Leader: ‘Is ban really the answer to begging problem?’

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Today’s calls to ban begging in the city centre are certain to spark a fierce debate.

Andy Neal, chief executive of Essential Edinburgh, wants to introduce a by-law which would make it illegal to be caught with your cap on the ground in the heart of the city.

He argues that traders are losing business from beggars camping outside their shops as shoppers decide to give them a wide berth. He also points to the impact of tourism and the image of Edinburgh which this projects.

But is banning begging actually the answer?

Apart from whether the police would be willing to enforce such a by-law, would this simply move the problem to streets around the city centre without tackling any of the

No-one should be in a position where they have to beg on Edinburgh’s streets and genuine cases should have access to support services to help them out of their situation.

The issue is more complicated where there is a suggestion of organised gangs, and here the police do have a role to intervene if they can find the evidence, especially of aggressive begging.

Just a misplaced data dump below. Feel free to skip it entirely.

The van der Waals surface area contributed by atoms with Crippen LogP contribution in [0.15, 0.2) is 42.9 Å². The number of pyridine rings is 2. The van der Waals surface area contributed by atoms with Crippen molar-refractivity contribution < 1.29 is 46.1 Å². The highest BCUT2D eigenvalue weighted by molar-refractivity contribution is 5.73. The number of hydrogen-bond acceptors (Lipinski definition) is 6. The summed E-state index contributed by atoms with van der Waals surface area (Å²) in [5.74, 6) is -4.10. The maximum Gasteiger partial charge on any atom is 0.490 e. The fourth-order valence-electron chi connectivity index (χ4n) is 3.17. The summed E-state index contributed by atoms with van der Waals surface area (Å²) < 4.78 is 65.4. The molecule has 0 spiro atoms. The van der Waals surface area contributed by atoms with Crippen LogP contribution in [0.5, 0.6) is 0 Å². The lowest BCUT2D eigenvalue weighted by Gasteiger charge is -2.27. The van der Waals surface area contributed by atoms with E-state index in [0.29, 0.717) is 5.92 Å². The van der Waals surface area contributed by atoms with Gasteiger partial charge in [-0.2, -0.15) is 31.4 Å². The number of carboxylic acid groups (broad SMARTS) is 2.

However, this is not a new problem, nor is it unique to Edinburgh. Indeed, the majority of tourists who visit Edinburgh will be well used to the sight in their home countries.

The city council points out that the number of complaints about begging remains low, and, as you would expect, homelessness charities are not supportive of calls for a by-law. A measure such as this is also unlikely to gain the support of the Scottish Government.

Whether this leads to new legislation or not, however, the bid by Essential Edinburgh does at least serve to open an important debate. It brings to the fore an issue which many would perhaps prefer to

Chuck’s lawn road

Congratulations to Chuck Hamilton on reaching his milestone 100th birthday –
although to those who know him it was never really in doubt.

After all, this is a man who
enjoyed a working life spanning an incredible 83 years, only finally
giving up his last position as a greenkeeper at the age of 96.

He keeps fit and still regularly
indulges his passion for bowls, if no longer competitively despite pleas from his local club.

His 72-year marriage to Margaret is as strong as ever, and they joke the secret is to argue every day.

Many happy returns Chuck – and good luck for the many more bowls seasons to come.